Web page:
German automakers seem to have a penchant for reviving nameplates of yesteryear. Some attempts exceeded expectations (BMWvacation MINI), while others fell short (short time Maybach as a separate offering).
The latest attempt is already approaching and comes from the Volkswagen Group. The Scout brand will be a vital element of the automotive conglomerate’s ambitions to lead the electric vehicle space while building a larger footprint in North America. But what is the Scout’s story, and why did VW choose it to launch an all-electric assault on the American SUV and pickup market?
Volkswagen Group Strategy’s Heika Perlik and Chong Li discuss the reasons for the name’s return while driving one of the latest Scouts built, International Harvester Scout IIaround the landfill.
Like the original Mini, which was last sold with the Rover badge before being spun off into its own brand, the Scout was a model sold by the American International Harvester Company.
IH ceased production of cars in the 1980s, while its truck division produces vehicles under the International brand as part of the Navistar holding company. Navistar was acquired by Volkswagen in 2020, and with it came the rights to the Scout nameplate.
American brand for American sales
Volkswagen aims to capture at least 10 percent of the U.S. auto market, and according to Lee, trucks and SUVs are a critical element of that ambition. So, after much deliberation, the board decided to go all-in on the Scout revival. Lee says it’s a very American brand, and Perlick points out that Scout has a big fan base.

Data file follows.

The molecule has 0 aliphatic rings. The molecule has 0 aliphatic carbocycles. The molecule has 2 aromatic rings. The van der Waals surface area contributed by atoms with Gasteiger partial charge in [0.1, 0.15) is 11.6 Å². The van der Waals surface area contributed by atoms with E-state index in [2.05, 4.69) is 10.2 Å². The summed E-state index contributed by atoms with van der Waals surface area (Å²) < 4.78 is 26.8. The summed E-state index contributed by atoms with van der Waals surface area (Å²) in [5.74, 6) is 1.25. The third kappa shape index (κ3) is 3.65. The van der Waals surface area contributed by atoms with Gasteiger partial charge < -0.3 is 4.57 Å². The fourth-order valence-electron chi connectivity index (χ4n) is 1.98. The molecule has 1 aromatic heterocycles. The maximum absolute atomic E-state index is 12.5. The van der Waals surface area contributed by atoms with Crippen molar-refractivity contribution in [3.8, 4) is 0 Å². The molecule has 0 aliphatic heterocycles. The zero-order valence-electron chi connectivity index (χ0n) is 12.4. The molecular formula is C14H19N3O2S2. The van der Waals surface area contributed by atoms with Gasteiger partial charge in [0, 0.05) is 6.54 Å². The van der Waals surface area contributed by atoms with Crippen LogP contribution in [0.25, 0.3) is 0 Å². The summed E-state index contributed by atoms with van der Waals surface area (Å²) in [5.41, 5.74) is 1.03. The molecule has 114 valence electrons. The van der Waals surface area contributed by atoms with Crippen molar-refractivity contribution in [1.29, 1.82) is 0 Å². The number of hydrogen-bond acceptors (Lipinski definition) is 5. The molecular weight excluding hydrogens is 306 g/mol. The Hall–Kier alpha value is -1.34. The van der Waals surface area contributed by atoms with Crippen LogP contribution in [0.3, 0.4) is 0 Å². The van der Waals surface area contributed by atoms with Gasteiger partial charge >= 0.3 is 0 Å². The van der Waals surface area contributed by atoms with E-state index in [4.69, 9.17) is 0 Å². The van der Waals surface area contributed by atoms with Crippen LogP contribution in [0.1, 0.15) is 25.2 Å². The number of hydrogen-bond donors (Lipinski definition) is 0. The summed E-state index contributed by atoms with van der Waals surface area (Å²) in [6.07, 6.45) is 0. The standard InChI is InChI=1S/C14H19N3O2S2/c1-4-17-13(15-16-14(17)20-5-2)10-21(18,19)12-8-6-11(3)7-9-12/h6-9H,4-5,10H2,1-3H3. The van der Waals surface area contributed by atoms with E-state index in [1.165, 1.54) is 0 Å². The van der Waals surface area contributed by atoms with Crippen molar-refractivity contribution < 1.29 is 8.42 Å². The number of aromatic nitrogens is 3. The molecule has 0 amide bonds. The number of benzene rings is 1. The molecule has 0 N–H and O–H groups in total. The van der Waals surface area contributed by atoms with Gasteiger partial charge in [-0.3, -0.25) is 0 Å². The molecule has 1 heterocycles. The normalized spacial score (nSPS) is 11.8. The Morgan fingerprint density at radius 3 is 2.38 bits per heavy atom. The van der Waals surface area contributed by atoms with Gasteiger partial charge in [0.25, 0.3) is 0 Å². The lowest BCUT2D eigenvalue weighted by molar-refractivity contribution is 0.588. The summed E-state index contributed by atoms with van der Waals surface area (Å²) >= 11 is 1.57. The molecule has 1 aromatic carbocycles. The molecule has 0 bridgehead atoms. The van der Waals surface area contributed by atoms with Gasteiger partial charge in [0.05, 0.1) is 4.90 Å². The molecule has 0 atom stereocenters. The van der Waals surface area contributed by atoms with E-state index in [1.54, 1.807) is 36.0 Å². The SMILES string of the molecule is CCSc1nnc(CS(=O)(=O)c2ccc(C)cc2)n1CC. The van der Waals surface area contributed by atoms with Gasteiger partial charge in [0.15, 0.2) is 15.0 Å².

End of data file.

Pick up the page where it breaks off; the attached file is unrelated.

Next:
Read: Dealers are waiting for answers from VW about the Scout brand
However, being dead for more than four decades, we wonder how much this International Harvester Scout nostalgia will affect potential customers looking for an electric SUV or truck. Still, with models like the Bronco and Defender proving popular, the potential is clearly there.
The first models in 2026
With the first concepts to be revealed next year, before the final market launch in 2026, we have some time before we get behind the wheel of the new Scout. However, the pieces are gradually falling into place for an entirely new brand.
Former Volkswagen Group of America President and CEO and Volkswagen North American CEO Scott Keough appointed Chief Executive Officer of Scout. Additionally, we’re told the first hires for the Scout brand are imminent.
But with stiff competition from the likes of Ford, Chevrolet and Rivian (not to mention Tesla’s upcoming Cybertruck), will nostalgia alone be enough to sway buyers to buy from the reincarnated brand?